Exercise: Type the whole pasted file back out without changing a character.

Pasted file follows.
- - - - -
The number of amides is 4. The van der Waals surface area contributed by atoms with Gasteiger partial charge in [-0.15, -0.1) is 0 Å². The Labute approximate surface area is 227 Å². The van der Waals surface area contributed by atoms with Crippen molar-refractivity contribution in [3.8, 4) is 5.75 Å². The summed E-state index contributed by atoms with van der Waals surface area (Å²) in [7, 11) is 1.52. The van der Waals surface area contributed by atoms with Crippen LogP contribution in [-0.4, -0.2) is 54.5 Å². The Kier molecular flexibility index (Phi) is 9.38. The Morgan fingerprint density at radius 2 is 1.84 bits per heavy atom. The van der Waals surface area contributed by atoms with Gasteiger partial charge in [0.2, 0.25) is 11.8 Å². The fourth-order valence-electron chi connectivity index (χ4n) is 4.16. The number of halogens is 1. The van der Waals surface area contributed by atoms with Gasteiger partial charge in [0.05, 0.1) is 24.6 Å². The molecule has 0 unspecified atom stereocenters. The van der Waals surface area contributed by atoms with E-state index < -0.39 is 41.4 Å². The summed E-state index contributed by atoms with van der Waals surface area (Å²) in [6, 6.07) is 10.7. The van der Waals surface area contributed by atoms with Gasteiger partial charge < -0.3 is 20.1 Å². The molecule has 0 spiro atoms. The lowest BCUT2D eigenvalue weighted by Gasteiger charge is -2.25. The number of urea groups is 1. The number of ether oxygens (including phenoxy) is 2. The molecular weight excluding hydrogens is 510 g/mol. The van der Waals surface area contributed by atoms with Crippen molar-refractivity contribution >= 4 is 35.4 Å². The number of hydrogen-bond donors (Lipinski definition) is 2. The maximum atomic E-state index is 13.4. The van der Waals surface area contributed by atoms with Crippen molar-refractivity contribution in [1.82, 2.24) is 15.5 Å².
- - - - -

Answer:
The number of amides is 4. The van der Waals surface area contributed by atoms with Gasteiger partial charge in [-0.15, -0.1) is 0 Å². The Labute approximate surface area is 227 Å². The van der Waals surface area contributed by atoms with Crippen molar-refractivity contribution in [3.8, 4) is 5.75 Å². The summed E-state index contributed by atoms with van der Waals surface area (Å²) in [7, 11) is 1.52. The van der Waals surface area contributed by atoms with Crippen LogP contribution in [-0.4, -0.2) is 54.5 Å². The Kier molecular flexibility index (Phi) is 9.38. The Morgan fingerprint density at radius 2 is 1.84 bits per heavy atom. The van der Waals surface area contributed by atoms with Gasteiger partial charge in [0.2, 0.25) is 11.8 Å². The fourth-order valence-electron chi connectivity index (χ4n) is 4.16. The number of halogens is 1. The van der Waals surface area contributed by atoms with Gasteiger partial charge in [0.05, 0.1) is 24.6 Å². The molecule has 0 unspecified atom stereocenters. The van der Waals surface area contributed by atoms with E-state index < -0.39 is 41.4 Å². The summed E-state index contributed by atoms with van der Waals surface area (Å²) in [6, 6.07) is 10.7. The van der Waals surface area contributed by atoms with Gasteiger partial charge < -0.3 is 20.1 Å². The molecule has 0 spiro atoms. The lowest BCUT2D eigenvalue weighted by Gasteiger charge is -2.25. The number of urea groups is 1. The number of ether oxygens (including phenoxy) is 2. The molecular weight excluding hydrogens is 510 g/mol. The van der Waals surface area contributed by atoms with Crippen molar-refractivity contribution >= 4 is 35.4 Å². The number of hydrogen-bond donors (Lipinski definition) is 2. The maximum atomic E-state index is 13.4. The van der Waals surface area contributed by atoms with Crippen molar-refractivity contribution in [1.82, 2.24) is 15.5 Å².